On a normal Wednesday morning, renters facing eviction pack the Housing Justice Project’s small office inside the King County Courthouse, and spill out into the hall.

This Wednesday, however, the room was nearly empty. Since the novel coronavirus crisis began, fewer people have been turning up for their eviction hearings at the courthouse in downtown Seattle, and fewer have been seeking help with their cases, said Edmund Witter, the Project’s senior managing attorney.

Witter suspects some renters are staying home because public health officials have recommended people avoid crowded public spaces; about one third of the Project’s clients are at least 60 years old, he said. That worries the attorney, he said, because people who miss their hearings lose by default and are cleared by the court to be evicted.

“Something is going on,” said Witter, whose nonprofit provides legal representation and rent-aid referrals to low-income households facing eviction. The Project has offices at the courthouses in Seattle and Kent, where lecterns have been placed in a courtroom to keep the parties beyond sneezing distance from the judge. “There are just a lot more people not showing up,” Witter said.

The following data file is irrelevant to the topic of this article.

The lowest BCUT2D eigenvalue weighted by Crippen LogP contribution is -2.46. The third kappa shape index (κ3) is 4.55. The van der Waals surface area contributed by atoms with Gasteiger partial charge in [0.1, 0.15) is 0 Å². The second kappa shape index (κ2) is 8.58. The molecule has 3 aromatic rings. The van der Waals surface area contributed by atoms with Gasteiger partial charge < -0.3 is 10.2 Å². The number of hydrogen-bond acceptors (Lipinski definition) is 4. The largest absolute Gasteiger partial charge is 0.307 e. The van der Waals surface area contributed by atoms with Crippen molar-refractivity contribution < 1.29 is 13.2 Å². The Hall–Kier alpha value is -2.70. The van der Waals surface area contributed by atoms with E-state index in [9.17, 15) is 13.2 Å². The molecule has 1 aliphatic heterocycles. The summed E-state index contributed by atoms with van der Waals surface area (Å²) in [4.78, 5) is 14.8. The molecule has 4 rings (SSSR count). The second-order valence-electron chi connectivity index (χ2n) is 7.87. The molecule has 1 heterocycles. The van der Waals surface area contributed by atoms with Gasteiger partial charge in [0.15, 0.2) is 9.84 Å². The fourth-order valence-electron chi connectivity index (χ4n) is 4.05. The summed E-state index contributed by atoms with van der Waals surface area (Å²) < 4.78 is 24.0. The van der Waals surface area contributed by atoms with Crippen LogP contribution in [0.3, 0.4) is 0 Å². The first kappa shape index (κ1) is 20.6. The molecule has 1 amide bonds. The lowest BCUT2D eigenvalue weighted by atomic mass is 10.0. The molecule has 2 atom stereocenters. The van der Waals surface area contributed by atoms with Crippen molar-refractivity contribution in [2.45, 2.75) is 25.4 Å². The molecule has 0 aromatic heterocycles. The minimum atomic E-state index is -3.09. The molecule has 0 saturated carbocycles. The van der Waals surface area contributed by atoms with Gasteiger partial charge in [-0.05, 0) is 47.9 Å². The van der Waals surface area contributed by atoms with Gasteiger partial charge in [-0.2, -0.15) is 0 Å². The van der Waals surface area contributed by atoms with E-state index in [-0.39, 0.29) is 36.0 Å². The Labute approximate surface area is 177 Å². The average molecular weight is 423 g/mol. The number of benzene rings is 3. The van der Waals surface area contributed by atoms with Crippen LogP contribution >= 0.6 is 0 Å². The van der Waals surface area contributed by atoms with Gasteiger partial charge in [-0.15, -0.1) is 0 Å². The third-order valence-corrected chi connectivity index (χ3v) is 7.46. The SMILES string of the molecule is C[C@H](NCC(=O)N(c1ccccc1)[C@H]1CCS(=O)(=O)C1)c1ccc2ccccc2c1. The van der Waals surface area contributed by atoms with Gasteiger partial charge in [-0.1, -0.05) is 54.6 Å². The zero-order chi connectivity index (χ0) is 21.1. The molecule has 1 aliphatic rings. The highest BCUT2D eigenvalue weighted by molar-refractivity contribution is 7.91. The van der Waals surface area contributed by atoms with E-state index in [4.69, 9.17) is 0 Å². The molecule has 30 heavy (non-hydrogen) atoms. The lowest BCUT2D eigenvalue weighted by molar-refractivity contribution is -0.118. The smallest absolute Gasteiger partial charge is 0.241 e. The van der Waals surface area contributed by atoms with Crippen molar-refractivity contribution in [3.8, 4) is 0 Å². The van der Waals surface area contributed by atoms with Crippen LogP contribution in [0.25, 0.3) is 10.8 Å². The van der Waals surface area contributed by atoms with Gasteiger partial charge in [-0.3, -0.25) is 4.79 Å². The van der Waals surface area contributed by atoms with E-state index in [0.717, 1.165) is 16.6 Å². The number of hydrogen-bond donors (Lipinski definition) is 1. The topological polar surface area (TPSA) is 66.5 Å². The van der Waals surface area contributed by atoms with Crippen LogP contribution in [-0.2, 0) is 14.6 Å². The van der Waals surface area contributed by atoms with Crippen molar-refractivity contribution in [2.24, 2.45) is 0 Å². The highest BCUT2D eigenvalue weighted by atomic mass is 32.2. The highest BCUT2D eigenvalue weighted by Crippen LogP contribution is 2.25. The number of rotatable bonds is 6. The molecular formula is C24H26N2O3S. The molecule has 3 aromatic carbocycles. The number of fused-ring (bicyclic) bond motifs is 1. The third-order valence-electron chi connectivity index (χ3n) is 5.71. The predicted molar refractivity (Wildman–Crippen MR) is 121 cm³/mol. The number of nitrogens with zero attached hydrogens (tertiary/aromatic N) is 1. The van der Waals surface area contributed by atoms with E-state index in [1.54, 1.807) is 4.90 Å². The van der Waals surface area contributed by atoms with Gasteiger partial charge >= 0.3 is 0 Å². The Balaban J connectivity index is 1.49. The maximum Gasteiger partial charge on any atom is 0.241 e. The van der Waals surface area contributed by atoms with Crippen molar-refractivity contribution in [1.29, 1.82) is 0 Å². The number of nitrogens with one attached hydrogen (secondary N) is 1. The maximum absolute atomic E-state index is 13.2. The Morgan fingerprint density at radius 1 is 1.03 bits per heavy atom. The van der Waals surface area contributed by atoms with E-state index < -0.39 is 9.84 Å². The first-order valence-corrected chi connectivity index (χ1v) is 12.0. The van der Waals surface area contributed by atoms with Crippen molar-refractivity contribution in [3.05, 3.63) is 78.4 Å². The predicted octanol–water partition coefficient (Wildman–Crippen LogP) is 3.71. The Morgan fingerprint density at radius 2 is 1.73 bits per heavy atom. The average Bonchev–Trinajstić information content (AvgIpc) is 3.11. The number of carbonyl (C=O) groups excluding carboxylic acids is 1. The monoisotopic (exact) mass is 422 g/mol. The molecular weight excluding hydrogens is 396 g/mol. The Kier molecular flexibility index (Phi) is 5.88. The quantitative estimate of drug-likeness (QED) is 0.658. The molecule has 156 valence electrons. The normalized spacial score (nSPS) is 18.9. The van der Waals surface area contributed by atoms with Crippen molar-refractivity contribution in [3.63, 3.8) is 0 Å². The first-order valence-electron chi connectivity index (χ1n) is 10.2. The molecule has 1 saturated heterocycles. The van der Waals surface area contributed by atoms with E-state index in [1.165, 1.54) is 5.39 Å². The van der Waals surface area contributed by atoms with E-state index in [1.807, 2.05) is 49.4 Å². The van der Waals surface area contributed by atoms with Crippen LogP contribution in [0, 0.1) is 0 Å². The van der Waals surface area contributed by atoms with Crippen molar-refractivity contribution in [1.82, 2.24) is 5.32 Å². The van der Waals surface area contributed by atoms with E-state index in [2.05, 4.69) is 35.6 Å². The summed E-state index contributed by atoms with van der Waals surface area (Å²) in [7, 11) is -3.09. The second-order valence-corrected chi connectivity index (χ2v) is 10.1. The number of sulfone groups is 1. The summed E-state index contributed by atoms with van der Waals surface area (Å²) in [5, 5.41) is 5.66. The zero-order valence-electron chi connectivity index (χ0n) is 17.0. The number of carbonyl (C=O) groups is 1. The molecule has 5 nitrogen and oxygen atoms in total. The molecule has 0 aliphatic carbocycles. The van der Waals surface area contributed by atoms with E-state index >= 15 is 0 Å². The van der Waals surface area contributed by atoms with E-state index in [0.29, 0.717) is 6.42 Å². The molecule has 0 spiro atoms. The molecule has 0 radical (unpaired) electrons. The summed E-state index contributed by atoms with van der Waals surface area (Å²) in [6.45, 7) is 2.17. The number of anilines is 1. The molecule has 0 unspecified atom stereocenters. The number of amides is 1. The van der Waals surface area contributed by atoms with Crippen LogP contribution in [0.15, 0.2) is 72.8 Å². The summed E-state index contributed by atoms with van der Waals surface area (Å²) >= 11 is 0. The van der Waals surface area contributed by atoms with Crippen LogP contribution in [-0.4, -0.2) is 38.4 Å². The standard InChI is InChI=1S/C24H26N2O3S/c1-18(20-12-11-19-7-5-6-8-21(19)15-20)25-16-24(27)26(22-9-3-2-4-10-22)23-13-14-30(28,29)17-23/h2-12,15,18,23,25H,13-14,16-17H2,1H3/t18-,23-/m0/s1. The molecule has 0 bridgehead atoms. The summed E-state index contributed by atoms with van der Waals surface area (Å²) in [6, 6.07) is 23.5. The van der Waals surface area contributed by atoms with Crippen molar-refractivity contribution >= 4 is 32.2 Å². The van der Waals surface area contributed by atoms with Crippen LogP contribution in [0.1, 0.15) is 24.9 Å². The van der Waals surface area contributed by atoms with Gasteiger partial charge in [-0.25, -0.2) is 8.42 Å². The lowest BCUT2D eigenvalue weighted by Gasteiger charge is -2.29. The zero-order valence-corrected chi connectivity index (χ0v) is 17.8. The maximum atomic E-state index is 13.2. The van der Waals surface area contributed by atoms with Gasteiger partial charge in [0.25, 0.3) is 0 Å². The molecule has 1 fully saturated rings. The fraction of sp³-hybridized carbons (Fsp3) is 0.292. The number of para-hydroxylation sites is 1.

To make matters worse, the virus has begun to wreak havoc with the Seattle area’s economy, resulting in lost hours for many workers and lost jobs for some. That means more and more people are going to have trouble paying their rent.

Seattle City Councilmember Kshama Sawant called Wednesday for an emergency moratorium on rent-related evictions, joining a large coalition of labor and advocacy organizations like Working Washington that made the same request in an open letter last weekend. In California, the San Jose City Council is working on a coronavirus evictions moratorium, Sawant noted.


Later Wednesday, Washington’s major landlord groups — the Rental Housing Association of Washington (RHAWA) and the Washington Multi-Family Housing Association (WMFHA) — recommended a 30-day emergency halt to the enforcement of evictions in King County, calling for a hold on writs of restitution.

The writs are issued in eviction cases when courts rule in favor of landlords. RHAWA and WMFHA are asking landlords to not submit the writs to the Sheriff’s Office and are urging the Sheriff’s Office to not enforce the writs, a spokesman said.

The landlord groups want eviction filings to continue; the court proceedings can unlock access to certain rental-assistance programs.

“This hold would prevent physical evictions during the emergency period. Importantly, it would still allow unlawful detainer proceedings to continue but prevent the physical eviction and keep people in their homes,” RHAWA said in a blog post.